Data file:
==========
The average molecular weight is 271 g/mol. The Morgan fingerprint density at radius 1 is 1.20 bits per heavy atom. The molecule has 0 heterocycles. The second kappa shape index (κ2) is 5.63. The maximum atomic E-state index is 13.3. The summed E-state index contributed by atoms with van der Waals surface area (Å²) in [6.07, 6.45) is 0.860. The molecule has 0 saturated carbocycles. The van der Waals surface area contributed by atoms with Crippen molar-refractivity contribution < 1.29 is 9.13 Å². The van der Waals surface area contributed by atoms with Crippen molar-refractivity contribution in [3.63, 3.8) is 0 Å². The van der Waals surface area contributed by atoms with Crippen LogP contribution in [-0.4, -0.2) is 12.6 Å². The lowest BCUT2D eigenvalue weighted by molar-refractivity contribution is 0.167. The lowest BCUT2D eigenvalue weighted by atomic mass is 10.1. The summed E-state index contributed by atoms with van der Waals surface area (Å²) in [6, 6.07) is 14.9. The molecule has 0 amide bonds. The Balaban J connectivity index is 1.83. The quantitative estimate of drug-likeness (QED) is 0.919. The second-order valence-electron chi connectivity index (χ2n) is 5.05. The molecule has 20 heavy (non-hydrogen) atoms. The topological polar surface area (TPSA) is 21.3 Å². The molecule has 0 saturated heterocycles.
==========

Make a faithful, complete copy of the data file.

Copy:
The average molecular weight is 271 g/mol. The Morgan fingerprint density at radius 1 is 1.20 bits per heavy atom. The molecule has 0 heterocycles. The second kappa shape index (κ2) is 5.63. The maximum atomic E-state index is 13.3. The summed E-state index contributed by atoms with van der Waals surface area (Å²) in [6.07, 6.45) is 0.860. The molecule has 0 saturated carbocycles. The van der Waals surface area contributed by atoms with Crippen molar-refractivity contribution < 1.29 is 9.13 Å². The van der Waals surface area contributed by atoms with Crippen molar-refractivity contribution in [3.63, 3.8) is 0 Å². The van der Waals surface area contributed by atoms with Crippen LogP contribution in [-0.4, -0.2) is 12.6 Å². The lowest BCUT2D eigenvalue weighted by molar-refractivity contribution is 0.167. The lowest BCUT2D eigenvalue weighted by atomic mass is 10.1. The summed E-state index contributed by atoms with van der Waals surface area (Å²) in [6, 6.07) is 14.9. The molecule has 0 amide bonds. The Balaban J connectivity index is 1.83. The quantitative estimate of drug-likeness (QED) is 0.919. The second-order valence-electron chi connectivity index (χ2n) is 5.05. The molecule has 20 heavy (non-hydrogen) atoms. The topological polar surface area (TPSA) is 21.3 Å². The molecule has 0 saturated heterocycles.